Researchers have discovered a strong correlation between vitamin D deficiency and mortality rates from the novel coronavirus, a new study reveals.
A research team led by Northwestern University analyzed data from hospitals and clinics across China, France, Germany, Italy, Iran, South Korea, Spain, Switzerland, the United Kingdom and the United States.
Patients from countries with high COVID-19 mortality rates, such as Italy, Spain and the United Kingdom, had lower levels of vitamin D compared to patients in countries that were not as severely affected, according to the study.
The researchers also found a strong correlation between vitamin D levels and cytokine storm, which is a hyperinflammatory condition caused by an overactive immune system.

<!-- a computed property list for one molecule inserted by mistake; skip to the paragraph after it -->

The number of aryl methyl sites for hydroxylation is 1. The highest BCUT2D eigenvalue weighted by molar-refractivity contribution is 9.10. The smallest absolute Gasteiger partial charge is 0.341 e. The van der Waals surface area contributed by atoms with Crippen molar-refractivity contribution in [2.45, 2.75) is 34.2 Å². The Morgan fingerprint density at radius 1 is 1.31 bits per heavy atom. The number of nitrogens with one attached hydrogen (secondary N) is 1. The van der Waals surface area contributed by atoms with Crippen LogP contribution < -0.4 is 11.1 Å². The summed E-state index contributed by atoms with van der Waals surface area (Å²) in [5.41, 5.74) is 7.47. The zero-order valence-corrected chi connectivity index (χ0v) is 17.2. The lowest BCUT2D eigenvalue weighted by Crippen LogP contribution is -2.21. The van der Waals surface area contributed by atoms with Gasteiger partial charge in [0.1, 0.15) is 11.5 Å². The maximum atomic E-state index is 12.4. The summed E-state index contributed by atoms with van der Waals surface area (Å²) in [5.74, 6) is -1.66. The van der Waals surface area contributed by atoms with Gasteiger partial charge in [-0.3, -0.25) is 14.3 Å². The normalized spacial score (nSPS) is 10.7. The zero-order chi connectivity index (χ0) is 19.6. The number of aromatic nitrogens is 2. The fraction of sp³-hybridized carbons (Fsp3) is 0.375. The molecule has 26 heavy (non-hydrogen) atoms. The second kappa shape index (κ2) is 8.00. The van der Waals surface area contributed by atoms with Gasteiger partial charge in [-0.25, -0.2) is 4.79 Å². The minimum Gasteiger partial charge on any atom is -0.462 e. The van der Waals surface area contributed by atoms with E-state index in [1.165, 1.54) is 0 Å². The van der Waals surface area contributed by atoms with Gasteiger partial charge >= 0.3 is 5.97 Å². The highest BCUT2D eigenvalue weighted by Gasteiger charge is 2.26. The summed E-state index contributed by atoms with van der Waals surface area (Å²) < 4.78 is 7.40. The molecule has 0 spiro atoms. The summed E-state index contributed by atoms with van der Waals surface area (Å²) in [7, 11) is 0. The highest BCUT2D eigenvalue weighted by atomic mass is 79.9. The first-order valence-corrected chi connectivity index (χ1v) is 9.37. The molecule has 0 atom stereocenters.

"Cytokine storm can severely damage lungs and lead to acute respiratory distress syndrome and death in patients," Ali Daneshkhah, a postdoctoral research associate at Northwestern's McCormick School of Engineering, said in a statement. "This is what seems to kill a majority of COVID-19 patients, not the destruction of the lungs by the virus itself. It is the complications from the misdirected fire from the immune system."
However, the scientists also cautioned against hoarding vitamin D supplements.
"While I think it is important for people to know that vitamin D deficiency might play a role in mortality, we don't need to push vitamin D on everybody," said Northwestern's Vadim Backman, who led the research, in a statement. "This needs further study, and I hope our work will stimulate interest in this area. The data also may illuminate the mechanism of mortality, which, if proven, could lead to new therapeutic targets."
Scientists said they need to conduct much more research to understand how vitamin D could be used to protect against COVID-19 complications.
As of Thursday afternoon in the United States, the novel coronavirus had killed at least 74,844 and infected at least 1,244,119.